The International Telecommunications Union, ITU-T
(formerly know as CCITT), is a multinational union that provides standards for
telecommunication equipment and systems. Here we will explain two standards for
facsimile compression, T.4 and T.6.
Recommendation T.4 defines the characteristics of Group 3 facsimile terminals
which enable black and white documents and also optionally colour documents to
be transmitted on the general switched telephone network, international leased
circuits and the Integrated Services Digital Network (ISDN). Group 3 facsimile
terminals may be operated manually or automatically and document transmission
may be requested alternatively with telephone conversation.
T.6 facsimile coding schemes consist of the basic facsimile coding scheme and
optional facsimile coding schemes. They are defined in Section 2, 3 and 4.
Facsimile coding schemes are specified assuming that transmission errors are
corrected by control procedures at a lower level. The basic T.6 facsimile coding
scheme is the two-dimensional coding scheme which is in principle the same as
the two-dimensional coding scheme of Group 3 facsimile specified in
Recommendation T.4. Optional facsimile coding schemes are specified not only for
black and white images but also for grey scale and colour images. Facsimile
coding control functions are used in facsimile user information in order to
change facsimile parameters or to invoke the end of facsimile block.
The CCITT T.4 and T.6 specifications outline many different kinds of
requirements for the facsimile apparatus, including the resolution of scanning
and printing, dimensional tolerances, timing constraints etc. The sections which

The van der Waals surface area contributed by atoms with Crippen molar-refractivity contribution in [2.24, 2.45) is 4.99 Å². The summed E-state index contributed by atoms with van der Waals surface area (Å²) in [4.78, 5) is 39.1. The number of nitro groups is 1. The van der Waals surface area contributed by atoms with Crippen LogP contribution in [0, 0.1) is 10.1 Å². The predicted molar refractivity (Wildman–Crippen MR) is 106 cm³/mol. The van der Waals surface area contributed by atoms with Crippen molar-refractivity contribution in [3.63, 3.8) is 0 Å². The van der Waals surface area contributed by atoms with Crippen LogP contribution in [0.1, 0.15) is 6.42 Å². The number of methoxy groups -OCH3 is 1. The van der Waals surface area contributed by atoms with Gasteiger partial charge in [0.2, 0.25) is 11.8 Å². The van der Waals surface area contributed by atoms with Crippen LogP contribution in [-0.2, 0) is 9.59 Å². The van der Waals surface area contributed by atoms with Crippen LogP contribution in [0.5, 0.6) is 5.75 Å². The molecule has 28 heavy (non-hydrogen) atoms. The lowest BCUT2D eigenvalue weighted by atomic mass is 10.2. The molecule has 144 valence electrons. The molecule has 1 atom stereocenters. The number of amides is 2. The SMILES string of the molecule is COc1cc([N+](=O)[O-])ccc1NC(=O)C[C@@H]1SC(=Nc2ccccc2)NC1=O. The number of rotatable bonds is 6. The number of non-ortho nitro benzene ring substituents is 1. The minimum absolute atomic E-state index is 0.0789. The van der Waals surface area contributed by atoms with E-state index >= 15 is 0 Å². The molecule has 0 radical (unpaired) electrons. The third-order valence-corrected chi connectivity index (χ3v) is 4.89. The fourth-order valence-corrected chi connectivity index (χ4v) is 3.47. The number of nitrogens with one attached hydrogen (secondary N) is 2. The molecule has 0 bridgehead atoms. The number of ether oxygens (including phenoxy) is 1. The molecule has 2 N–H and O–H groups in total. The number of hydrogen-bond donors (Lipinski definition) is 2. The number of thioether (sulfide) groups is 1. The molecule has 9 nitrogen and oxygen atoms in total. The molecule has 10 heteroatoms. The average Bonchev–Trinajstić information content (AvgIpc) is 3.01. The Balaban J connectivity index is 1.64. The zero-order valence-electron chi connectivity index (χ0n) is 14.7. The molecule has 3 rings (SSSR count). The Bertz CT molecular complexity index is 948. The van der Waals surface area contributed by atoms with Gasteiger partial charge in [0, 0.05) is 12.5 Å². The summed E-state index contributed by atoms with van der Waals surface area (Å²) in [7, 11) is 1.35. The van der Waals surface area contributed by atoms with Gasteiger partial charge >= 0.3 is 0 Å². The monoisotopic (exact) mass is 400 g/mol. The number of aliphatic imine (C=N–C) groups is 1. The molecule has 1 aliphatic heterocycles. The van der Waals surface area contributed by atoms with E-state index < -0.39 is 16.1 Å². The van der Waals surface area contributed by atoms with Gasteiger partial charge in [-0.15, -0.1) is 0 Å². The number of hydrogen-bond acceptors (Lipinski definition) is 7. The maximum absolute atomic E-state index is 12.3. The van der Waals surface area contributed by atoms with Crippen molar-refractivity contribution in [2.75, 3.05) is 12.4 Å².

tend to be used in the imaging world are those which describe the compression
schemes, and these are often referred to as Group 3 and Group 4 in their own
right. The compression and decompression algorithms are quite complex, as will
be seen, and must be implemented either in hardware or sophisticated software in
order to achieve good performance.
So how do the Group 3 and Group 4 compression mechanisms work?
Both schemes encode the source image on a horizontal scanline-by-scanline basis,
corresponding to the way in which documents are scanned and printed on a
facsimile machine. The difference lies in the way the two standards handle
successive scanlines - in Group 3, each scanline is encoded independently,
whereas in Group 4, scanlines are encoded with reference to the previous one,
resulting in improved compression ratios.
An interesting side-effect of the way that Group 3 and Group 4 work is that the
size of compressed images is roughly linearly proportional to the resolution at
which the image is scanned, whereas that of the original is of course
proportional to the square of the resolution. This is because the total
compressed size is a function of the number of scanlines, with roughly the same
number of codes being produced for each scanline irrespective of resolution.
Compression ratios achieved using Group 3 of course depend upon the nature of
the source image. Under certain circumstances, it will be obvious that the
encoded version could be larger than the original (consider the case of single
alternating black and white pixels), but in general compression ratios of 10:1
can be achieved on pages of typewritten text.
Compression ratios achieved using Group 4 are several times better than Group 3,
yielding upwards of 25:1. Most imaging systems now use the Group 4 compression
standard, as a result of the improved compression and the development of Group 4
software compression and decompression which executes at high speed.
Here you can find these standards explained :